Here are my final four images for the digital manipulation unit. Like my other unit, the idea for my manipulations has changed a bit over the last sixteen weeks. I originally had grand visions of incredibly complex pictures, using all sorts of different filters and cropped images. All this however, was before my main assignment began to spiral wildly out of control. I was concentrating so hard on trying to get that sorted, that this became an almost secondary consideration. As a result, I realised I wouldn't have time to take all the photos I needed for my other ideas, so decided to try something simpler. Having seen Faye Heller's work, I thought this would be a far more achievable style to try. Again though, I left it far too late to try take the architectural photographs I'd need, if I was going to emulate the pictures of hers I liked. I decided to use photographs of objects instead. Marie kindly let me come in to college early again last week, and we took pictures of almost every object in the studio. Unfortunately, I've yet again wasted her time (sorry!) After looking at the images at home, I couldn't find any that I thought would make an interesting collage. Having hit this stumbling block, I frantically checked all my personal photos, and came up with a plan! I recently went to an art event in Bristol, and while there, took pictures of all the street art in the area. I've therefore decided to make my collages using these. Although I keep talking about collages, that isn't my theme, the theme is Faye Heller's style, i.e. Black and white pictures, with large blocks of blank space, around single images, or collages.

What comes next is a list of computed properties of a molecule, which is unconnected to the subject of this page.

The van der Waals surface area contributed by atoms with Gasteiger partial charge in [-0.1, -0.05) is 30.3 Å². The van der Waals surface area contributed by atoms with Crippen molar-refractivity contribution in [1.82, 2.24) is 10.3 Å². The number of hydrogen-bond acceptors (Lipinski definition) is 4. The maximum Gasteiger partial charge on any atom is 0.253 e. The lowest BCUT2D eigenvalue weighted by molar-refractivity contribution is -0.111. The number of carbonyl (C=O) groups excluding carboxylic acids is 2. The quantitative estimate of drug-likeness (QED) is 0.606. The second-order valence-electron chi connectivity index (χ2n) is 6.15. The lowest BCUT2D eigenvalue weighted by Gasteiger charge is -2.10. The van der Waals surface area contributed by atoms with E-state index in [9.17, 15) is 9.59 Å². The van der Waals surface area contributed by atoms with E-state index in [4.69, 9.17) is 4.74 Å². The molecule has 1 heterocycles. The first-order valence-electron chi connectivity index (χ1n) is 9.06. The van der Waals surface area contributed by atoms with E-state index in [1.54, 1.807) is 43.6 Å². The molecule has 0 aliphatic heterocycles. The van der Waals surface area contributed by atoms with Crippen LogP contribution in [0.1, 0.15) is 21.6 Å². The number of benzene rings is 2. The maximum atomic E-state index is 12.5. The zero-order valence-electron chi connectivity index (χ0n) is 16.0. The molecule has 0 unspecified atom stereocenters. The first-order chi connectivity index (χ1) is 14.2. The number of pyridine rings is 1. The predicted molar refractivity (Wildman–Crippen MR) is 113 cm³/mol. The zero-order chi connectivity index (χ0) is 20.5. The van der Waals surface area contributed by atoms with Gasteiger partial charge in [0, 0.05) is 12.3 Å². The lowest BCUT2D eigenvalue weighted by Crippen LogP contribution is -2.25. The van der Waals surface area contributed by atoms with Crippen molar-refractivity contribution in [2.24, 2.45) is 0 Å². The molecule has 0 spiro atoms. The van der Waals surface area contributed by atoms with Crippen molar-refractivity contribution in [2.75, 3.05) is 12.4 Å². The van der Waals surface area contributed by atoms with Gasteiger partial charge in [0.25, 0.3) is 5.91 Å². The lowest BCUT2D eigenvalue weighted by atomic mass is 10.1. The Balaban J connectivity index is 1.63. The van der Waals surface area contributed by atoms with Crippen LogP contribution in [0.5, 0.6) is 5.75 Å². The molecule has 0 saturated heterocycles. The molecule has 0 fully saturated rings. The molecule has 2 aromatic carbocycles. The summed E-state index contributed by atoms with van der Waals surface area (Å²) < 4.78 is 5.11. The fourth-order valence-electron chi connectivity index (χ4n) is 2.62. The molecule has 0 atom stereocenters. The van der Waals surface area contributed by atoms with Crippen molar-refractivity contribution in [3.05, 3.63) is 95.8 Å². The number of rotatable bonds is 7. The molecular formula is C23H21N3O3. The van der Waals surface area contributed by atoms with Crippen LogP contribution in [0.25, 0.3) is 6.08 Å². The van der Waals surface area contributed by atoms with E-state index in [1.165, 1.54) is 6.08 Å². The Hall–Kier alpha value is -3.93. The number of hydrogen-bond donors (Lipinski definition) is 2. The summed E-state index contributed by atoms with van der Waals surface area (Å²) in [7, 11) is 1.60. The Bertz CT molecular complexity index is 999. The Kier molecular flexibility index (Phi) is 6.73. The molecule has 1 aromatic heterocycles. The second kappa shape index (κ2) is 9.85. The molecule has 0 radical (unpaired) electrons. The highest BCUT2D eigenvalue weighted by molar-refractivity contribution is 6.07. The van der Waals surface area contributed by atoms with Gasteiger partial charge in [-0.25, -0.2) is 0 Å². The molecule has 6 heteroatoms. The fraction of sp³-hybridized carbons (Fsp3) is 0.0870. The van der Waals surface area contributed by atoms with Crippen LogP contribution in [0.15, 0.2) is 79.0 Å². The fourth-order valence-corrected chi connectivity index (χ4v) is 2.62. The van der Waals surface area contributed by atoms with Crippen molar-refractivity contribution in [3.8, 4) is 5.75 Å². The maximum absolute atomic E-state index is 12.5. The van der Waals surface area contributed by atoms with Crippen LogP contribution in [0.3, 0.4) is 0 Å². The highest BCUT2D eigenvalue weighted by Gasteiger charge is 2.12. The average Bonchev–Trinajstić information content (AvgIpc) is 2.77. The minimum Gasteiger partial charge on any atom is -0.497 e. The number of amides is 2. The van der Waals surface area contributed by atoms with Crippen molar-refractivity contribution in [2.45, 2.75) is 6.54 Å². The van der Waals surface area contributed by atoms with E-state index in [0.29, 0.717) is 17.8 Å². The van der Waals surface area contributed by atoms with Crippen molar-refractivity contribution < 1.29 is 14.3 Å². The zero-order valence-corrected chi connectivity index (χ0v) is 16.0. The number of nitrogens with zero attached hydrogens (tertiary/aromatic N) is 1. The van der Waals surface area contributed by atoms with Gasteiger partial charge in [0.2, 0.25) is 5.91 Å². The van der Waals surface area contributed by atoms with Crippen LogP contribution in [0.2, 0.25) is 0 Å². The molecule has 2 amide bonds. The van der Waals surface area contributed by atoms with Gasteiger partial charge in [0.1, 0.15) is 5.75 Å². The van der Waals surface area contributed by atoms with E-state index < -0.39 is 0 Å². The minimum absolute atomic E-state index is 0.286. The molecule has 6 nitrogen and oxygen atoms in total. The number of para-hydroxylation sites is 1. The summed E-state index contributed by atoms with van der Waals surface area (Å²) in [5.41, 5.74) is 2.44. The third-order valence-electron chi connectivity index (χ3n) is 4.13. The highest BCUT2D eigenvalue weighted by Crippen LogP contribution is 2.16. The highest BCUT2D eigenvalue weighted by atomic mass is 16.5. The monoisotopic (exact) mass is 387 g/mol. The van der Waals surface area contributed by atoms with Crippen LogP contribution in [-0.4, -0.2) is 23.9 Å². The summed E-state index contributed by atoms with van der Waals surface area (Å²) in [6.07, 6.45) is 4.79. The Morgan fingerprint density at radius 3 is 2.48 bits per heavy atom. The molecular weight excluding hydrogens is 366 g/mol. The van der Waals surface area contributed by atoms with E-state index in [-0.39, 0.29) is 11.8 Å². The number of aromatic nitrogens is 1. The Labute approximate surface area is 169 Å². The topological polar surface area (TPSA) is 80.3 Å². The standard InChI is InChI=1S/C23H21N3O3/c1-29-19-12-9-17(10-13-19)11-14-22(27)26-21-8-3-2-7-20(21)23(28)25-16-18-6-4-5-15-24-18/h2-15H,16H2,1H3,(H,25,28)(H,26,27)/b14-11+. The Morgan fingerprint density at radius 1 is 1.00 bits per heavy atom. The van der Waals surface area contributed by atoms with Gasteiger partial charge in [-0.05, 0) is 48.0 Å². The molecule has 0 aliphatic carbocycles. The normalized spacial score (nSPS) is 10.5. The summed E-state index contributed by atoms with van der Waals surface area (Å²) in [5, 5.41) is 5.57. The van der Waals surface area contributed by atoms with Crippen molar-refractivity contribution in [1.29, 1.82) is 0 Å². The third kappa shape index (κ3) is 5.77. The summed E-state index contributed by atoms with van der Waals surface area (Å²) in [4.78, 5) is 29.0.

Before we start, I'd like to make a brief apology (other than to Marie for wasting her time.) I'm not an artist, I've never been particularly artistic, and I probably never will be. So I'm afraid the collages aren't great, but they're the best I can do. You'll just have to suck it up, and try to battle your way through!